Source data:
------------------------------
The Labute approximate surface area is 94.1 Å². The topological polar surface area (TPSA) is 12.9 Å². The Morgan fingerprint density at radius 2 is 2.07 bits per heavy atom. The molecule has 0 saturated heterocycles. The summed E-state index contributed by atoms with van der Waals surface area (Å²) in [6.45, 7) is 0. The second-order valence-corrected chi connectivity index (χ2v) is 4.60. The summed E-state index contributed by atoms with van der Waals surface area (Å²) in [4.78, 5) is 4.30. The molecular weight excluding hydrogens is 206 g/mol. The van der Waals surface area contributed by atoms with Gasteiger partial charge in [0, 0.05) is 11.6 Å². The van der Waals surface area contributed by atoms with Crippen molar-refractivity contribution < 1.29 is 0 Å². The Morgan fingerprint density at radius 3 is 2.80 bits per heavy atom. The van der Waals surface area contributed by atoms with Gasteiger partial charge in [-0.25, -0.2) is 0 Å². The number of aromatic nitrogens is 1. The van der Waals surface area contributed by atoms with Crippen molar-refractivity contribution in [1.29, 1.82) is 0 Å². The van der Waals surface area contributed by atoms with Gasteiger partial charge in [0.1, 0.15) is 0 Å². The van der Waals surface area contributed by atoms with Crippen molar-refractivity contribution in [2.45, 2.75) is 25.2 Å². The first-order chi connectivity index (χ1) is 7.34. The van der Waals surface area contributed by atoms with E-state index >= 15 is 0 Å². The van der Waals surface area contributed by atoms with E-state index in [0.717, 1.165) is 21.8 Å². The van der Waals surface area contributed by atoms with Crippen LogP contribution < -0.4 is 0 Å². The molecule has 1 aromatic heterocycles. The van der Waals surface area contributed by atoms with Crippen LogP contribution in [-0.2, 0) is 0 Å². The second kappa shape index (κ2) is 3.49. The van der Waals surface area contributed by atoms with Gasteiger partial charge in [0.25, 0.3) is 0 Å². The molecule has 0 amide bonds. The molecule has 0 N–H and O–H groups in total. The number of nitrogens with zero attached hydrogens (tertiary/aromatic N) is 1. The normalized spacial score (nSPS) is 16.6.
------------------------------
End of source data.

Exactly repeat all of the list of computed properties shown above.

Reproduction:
The Labute approximate surface area is 94.1 Å². The topological polar surface area (TPSA) is 12.9 Å². The Morgan fingerprint density at radius 2 is 2.07 bits per heavy atom. The molecule has 0 saturated heterocycles. The summed E-state index contributed by atoms with van der Waals surface area (Å²) in [6.45, 7) is 0. The second-order valence-corrected chi connectivity index (χ2v) is 4.60. The summed E-state index contributed by atoms with van der Waals surface area (Å²) in [4.78, 5) is 4.30. The molecular weight excluding hydrogens is 206 g/mol. The van der Waals surface area contributed by atoms with Gasteiger partial charge in [0, 0.05) is 11.6 Å². The van der Waals surface area contributed by atoms with Crippen molar-refractivity contribution < 1.29 is 0 Å². The Morgan fingerprint density at radius 3 is 2.80 bits per heavy atom. The van der Waals surface area contributed by atoms with Gasteiger partial charge in [-0.25, -0.2) is 0 Å². The number of aromatic nitrogens is 1. The van der Waals surface area contributed by atoms with Crippen molar-refractivity contribution in [1.29, 1.82) is 0 Å². The van der Waals surface area contributed by atoms with Gasteiger partial charge in [0.1, 0.15) is 0 Å². The van der Waals surface area contributed by atoms with Crippen molar-refractivity contribution in [2.45, 2.75) is 25.2 Å². The first-order chi connectivity index (χ1) is 7.34. The van der Waals surface area contributed by atoms with E-state index >= 15 is 0 Å². The van der Waals surface area contributed by atoms with E-state index in [0.717, 1.165) is 21.8 Å². The van der Waals surface area contributed by atoms with Crippen LogP contribution < -0.4 is 0 Å². The molecule has 1 aromatic heterocycles. The van der Waals surface area contributed by atoms with Crippen LogP contribution in [-0.2, 0) is 0 Å². The second kappa shape index (κ2) is 3.49. The van der Waals surface area contributed by atoms with Gasteiger partial charge in [0.25, 0.3) is 0 Å². The molecule has 0 amide bonds. The molecule has 0 N–H and O–H groups in total. The number of nitrogens with zero attached hydrogens (tertiary/aromatic N) is 1. The normalized spacial score (nSPS) is 16.6.